Bumble-Fly Effect

The “Bumble-Fly Effect” of Responsible AI: Artificial Intelligence Trends

When a lawyer used fake ChatGPT generated case citations in a filing, it initiated a “Bumble-Fly effect” of responsible AI efforts.

You’ve probably heard of the “butterfly effect” which was suggested by MIT meteorologist Edward Lorenz, who suggested decades ago that the flap of a butterfly’s wings could cause a tornado weeks later. The “butterfly effect” has come to serve as an analogy of how small events can eventually have large impacts.

Which leads me to the Mata vs. Avianca Airlines case referenced above. In a filing by the attorney representing the plaintiff, he submitted at least six “bogus judicial decisions with bogus quotes and bogus internal citations,” said Judge Kevin Castel of the Southern District of New York in his order regarding the ruling. Pretty much everyone I talk to (especially in legal or technology circles) knows about this case.


As a result, the filing in this case has led to a “Bumble-Fly effect” of responsible AI efforts – and reactions to some of those efforts.

First, it was the courts, where at least four US courts (including this one) and some Canadian courts either issued or considered standing orders that require litigants to disclose their use of generative AI (or, in some cases, any AI) and submit certifications about their efforts to verify the accuracy of those uses of AI.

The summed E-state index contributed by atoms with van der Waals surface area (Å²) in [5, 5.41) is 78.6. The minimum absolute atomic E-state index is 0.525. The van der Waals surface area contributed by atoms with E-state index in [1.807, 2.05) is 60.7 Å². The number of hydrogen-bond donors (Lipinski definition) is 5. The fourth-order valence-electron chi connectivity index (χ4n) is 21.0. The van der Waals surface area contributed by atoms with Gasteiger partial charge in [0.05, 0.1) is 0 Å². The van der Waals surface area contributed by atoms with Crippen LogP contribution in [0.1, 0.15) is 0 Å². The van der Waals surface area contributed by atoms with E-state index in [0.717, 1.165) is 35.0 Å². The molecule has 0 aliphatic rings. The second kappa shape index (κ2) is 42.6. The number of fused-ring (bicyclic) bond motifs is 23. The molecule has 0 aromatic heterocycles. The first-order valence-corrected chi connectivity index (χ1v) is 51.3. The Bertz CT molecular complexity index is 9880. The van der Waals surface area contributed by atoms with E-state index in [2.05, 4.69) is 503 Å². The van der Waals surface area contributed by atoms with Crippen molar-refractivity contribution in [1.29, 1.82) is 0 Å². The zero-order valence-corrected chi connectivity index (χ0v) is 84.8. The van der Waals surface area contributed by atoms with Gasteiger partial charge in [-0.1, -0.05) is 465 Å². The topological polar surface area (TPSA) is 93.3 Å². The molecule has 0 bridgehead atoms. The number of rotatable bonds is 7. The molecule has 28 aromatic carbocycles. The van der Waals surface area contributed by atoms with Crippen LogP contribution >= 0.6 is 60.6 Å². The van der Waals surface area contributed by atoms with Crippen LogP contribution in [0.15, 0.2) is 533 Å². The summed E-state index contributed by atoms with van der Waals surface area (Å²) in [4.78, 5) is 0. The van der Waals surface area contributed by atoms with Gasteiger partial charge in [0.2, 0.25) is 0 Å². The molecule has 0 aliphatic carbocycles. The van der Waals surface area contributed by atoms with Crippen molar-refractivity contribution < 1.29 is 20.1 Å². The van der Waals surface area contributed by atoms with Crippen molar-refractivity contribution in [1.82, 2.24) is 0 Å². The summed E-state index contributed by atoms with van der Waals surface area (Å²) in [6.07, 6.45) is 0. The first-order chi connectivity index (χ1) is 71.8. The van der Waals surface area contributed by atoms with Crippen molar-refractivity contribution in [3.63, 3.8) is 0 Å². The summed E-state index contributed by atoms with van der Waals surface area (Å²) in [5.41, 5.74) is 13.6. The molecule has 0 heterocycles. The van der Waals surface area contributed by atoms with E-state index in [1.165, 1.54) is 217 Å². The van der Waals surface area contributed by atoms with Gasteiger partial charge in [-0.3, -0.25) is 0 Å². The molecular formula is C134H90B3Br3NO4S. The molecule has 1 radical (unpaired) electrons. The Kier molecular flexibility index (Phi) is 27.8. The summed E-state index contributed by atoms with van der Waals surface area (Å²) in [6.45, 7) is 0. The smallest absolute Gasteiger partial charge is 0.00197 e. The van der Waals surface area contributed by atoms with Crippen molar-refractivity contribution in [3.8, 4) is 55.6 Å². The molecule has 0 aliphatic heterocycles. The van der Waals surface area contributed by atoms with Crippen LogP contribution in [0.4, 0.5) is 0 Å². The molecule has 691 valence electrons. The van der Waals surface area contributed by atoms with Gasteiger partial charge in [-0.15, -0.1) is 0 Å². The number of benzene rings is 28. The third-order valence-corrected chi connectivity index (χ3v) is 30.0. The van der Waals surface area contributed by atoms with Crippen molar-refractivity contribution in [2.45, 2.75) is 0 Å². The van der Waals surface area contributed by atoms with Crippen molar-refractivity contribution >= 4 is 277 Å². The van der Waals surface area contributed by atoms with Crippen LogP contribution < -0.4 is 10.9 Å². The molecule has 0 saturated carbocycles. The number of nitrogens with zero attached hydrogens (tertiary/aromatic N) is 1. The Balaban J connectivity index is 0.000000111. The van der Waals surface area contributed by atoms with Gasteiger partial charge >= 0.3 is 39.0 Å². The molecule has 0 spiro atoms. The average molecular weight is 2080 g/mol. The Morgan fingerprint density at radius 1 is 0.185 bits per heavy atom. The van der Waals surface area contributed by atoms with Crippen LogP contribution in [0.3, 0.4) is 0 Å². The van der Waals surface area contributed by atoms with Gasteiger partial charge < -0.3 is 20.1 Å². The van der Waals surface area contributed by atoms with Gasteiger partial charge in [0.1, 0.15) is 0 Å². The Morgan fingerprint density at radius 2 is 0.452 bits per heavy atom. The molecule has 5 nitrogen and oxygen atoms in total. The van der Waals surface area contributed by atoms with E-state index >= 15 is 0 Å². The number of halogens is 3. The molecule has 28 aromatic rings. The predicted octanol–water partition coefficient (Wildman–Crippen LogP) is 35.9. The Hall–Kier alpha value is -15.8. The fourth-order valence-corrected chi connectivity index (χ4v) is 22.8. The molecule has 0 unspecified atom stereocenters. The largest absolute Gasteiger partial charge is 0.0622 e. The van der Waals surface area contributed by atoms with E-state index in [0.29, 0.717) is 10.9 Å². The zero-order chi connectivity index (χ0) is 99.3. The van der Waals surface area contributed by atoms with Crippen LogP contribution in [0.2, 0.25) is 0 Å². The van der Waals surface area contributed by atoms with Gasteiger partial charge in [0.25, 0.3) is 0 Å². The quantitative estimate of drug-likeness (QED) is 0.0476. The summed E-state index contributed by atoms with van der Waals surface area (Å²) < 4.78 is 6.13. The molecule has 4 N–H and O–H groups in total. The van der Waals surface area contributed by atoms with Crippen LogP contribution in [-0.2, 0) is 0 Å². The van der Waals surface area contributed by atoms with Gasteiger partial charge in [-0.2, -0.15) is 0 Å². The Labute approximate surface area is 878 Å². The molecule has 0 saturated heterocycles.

That led to an article titled Is Disclosure and Certification of the Use of Generative AI Really Necessary? by Maura R. Grossman, Paul W. Grimm and Daniel G. Brown, which was made available for download last week and covered here earlier this week, where the authors referred to the Avianca filing as “The Shot Heard ’Round the World” and the courts’ reaction (or perhaps overreaction as the authors suggested) as “Bringing a Cannon to a Sword Fight”.

By the way, ComplexDiscovery has a great summary of that article here.


The Avianca filing was also referenced right off the bat in a proposal of seven draft principles that establish a lawyer’s duties when using AI for legal work issued by an MIT Task Force (covered here) and it was also mentioned prominently in an excellent open forum conducted by the task force yesterday afternoon.

I suspect there are other examples of references to the Avianca filing in responsible AI efforts, but these are the ones I can think of easily. Hopefully, eDiscovery providers keep responsible AI in mind as they develop and implement their own generative AI capabilities.

This one “bumble” by a lawyer who didn’t check the case citations provided by ChatGPT (other than ask ChatGPT if they were real cases) has led to a “Bumble-Fly effect” of responsible AI efforts (good and not so good). Regardless, this small event may do more to have a large impact on best practices for responsible AI than the efforts of many experts and organizations to do so. Sometimes, it takes high-profile failure to generate widespread success.

So, what do you think? Can you think of any other responsible AI efforts inspired by the “Bumble-Fly effect” response to the Avianca filing? Please share any comments you might have or if you’d like to know more about a particular topic.

Disclaimer: The views represented herein are exclusively the views of the author, and do not necessarily represent the views held by my employer, my partners or my clients. eDiscovery Today is made available solely for educational purposes to provide general information about general eDiscovery principles and not to provide specific legal advice applicable to any particular circumstance. eDiscovery Today should not be used as a substitute for competent legal advice from a lawyer you have retained and who has agreed to represent you.

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